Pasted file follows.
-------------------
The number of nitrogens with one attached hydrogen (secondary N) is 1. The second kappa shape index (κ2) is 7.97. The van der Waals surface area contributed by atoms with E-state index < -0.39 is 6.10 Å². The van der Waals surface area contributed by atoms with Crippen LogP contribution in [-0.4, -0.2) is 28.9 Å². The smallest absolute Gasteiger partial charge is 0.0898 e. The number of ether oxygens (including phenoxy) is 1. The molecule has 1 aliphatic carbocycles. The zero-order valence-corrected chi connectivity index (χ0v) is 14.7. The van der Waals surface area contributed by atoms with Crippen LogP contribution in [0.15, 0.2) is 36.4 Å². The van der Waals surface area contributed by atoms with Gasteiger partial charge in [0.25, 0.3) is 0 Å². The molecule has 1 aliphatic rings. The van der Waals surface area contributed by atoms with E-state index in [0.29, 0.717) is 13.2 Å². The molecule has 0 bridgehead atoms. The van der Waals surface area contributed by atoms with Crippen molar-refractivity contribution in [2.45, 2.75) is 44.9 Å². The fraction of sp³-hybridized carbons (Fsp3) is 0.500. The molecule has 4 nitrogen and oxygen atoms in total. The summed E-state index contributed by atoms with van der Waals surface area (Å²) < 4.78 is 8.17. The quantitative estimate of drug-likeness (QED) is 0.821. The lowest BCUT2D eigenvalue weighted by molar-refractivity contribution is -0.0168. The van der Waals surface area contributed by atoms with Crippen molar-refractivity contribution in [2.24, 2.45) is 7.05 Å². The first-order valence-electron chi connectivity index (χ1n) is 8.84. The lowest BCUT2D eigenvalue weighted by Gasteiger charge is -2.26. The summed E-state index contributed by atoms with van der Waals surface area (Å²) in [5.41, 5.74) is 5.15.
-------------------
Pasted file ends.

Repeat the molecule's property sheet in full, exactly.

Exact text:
The number of nitrogens with one attached hydrogen (secondary N) is 1. The second kappa shape index (κ2) is 7.97. The van der Waals surface area contributed by atoms with E-state index < -0.39 is 6.10 Å². The van der Waals surface area contributed by atoms with Crippen LogP contribution in [-0.4, -0.2) is 28.9 Å². The smallest absolute Gasteiger partial charge is 0.0898 e. The number of ether oxygens (including phenoxy) is 1. The molecule has 1 aliphatic carbocycles. The zero-order valence-corrected chi connectivity index (χ0v) is 14.7. The van der Waals surface area contributed by atoms with Crippen LogP contribution in [0.15, 0.2) is 36.4 Å². The van der Waals surface area contributed by atoms with Gasteiger partial charge in [0.25, 0.3) is 0 Å². The molecule has 1 aliphatic rings. The van der Waals surface area contributed by atoms with E-state index in [0.29, 0.717) is 13.2 Å². The molecule has 0 bridgehead atoms. The van der Waals surface area contributed by atoms with Crippen molar-refractivity contribution in [2.45, 2.75) is 44.9 Å². The fraction of sp³-hybridized carbons (Fsp3) is 0.500. The molecule has 4 nitrogen and oxygen atoms in total. The summed E-state index contributed by atoms with van der Waals surface area (Å²) < 4.78 is 8.17. The quantitative estimate of drug-likeness (QED) is 0.821. The lowest BCUT2D eigenvalue weighted by molar-refractivity contribution is -0.0168. The van der Waals surface area contributed by atoms with Crippen molar-refractivity contribution in [2.24, 2.45) is 7.05 Å². The first-order valence-electron chi connectivity index (χ1n) is 8.84. The lowest BCUT2D eigenvalue weighted by Gasteiger charge is -2.26. The summed E-state index contributed by atoms with van der Waals surface area (Å²) in [5.41, 5.74) is 5.15.